Thanksgiving: What is the law on holiday pay?

A wild turkey standing majestically on green grass: symbol of the Thanksgiving holiday.
A wild turkey is symbol of the Thanksgiving holiday. Stock photo by Getty Images.

Gobble Gobble! It’s time to devour some turkey and feel the glory of another autumn. But if you’re an employee, public holidays such as Thanksgiving also pose an important question: how much do I get paid?

Every province and territory has a piece of legislation on employment standards, containing provisions on holidays and holiday pay.

The nine holidays recognized across provinces include:

  • New Year’s Day
  • Family Day
  • Good Friday
  • Victoria Day
  • Canada Day
  • Labour Day
  • Thanksgiving Day
  • Christmas Day
  • Boxing Day

Some employers may recognize Remembrance Day and Easter Sunday or Monday as holidays too, but these are not considered public holidays for holiday pay purposes.

According to provincial employment law, employees that qualify can take these public holidays off and be paid for them. Their alternative is to agree — in writing — to work on holidays.

If they agree to work, they must be paid holiday pay plus premium pay for hours worked, OR their regular pay for the hours worked plus a day off (substitute holiday) with vacation pay.

Premium pay is 1.5 times regular pay. So, if you earn $20 an hour regularly, your hourly premium pay is $30 ($20 multiplied by 1.5).

A substitute holiday is another working day off to replace a public holiday. It should normally be taken within three months of the public holiday, unless there is an agreement in writing. If your employment ends for whatever reason before you can take your substitute holiday, your employer must pay you for it as planned.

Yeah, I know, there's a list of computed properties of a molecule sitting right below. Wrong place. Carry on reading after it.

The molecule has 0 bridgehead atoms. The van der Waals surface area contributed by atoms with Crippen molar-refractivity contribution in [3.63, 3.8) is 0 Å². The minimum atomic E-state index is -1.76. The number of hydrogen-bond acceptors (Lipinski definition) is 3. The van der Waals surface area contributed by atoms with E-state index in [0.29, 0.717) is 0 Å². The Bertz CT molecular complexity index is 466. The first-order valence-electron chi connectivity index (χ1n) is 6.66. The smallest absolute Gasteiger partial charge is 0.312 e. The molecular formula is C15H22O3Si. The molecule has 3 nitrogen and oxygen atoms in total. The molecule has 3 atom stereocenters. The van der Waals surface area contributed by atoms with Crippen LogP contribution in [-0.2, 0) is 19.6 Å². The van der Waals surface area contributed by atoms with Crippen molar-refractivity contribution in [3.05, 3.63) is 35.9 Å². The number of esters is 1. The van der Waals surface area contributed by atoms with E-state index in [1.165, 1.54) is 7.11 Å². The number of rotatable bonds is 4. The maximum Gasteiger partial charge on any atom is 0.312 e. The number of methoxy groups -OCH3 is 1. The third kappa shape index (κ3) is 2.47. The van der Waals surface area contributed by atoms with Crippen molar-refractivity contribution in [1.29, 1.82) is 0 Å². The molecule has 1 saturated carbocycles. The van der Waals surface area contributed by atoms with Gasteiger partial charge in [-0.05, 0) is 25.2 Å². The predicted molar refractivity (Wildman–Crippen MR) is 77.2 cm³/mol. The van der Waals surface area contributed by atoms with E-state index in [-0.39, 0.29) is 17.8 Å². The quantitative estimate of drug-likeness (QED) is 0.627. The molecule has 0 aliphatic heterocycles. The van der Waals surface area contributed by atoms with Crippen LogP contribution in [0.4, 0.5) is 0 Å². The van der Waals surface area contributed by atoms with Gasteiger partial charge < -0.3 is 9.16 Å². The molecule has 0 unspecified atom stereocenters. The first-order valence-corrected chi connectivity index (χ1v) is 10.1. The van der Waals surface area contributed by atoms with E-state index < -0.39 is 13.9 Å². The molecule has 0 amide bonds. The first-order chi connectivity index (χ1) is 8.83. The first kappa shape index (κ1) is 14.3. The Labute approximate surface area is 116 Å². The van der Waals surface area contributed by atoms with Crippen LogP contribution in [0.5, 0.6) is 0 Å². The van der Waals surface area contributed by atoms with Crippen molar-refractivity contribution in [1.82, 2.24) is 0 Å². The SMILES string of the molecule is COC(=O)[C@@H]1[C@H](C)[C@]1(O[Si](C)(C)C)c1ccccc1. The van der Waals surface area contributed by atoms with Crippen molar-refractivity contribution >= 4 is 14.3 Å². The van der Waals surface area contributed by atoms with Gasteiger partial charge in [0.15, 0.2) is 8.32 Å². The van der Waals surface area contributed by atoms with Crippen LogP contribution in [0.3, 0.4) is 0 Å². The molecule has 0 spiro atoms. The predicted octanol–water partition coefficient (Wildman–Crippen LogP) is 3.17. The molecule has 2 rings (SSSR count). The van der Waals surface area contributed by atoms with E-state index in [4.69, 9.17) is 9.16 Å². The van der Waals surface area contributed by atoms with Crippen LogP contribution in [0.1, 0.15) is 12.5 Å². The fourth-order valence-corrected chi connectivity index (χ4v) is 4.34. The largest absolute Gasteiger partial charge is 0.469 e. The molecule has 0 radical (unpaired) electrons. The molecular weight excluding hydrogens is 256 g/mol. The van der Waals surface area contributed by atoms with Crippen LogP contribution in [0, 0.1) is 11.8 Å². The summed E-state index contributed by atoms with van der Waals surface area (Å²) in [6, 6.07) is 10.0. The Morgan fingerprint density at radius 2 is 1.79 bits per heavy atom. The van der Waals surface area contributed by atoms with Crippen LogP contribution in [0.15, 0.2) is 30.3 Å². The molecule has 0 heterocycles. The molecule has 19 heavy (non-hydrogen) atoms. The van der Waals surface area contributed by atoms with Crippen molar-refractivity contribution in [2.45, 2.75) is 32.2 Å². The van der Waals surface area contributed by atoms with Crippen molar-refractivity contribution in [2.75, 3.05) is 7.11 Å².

Some employees do not get to take public holidays off. They belong to special industries. Special rules govern these employees such as taxi drivers. To check if holiday pay applies to you, check the website of your ministry of labour and search for the keyword term: “holiday pay.”

Generally speaking, the amount of holiday pay a qualified employee is entitled to equals all of his or her regular wages during the preceding four weeks, before the week of the holiday, plus all the vacation pay payable for the same period, divided by 20.

For example: John is a qualified employee who earned $3,000 in the last four weeks before Thanksgiving; he has not taken a vacation this year yet so he didn’t receive any vacation pay in the past four weeks; John’s holiday pay for Thanksgiving is $3,000 divided by 20, which equals $150.00.

You may consult your provincial or territorial government’s website to find out more about holiday pay in your jurisdiction.

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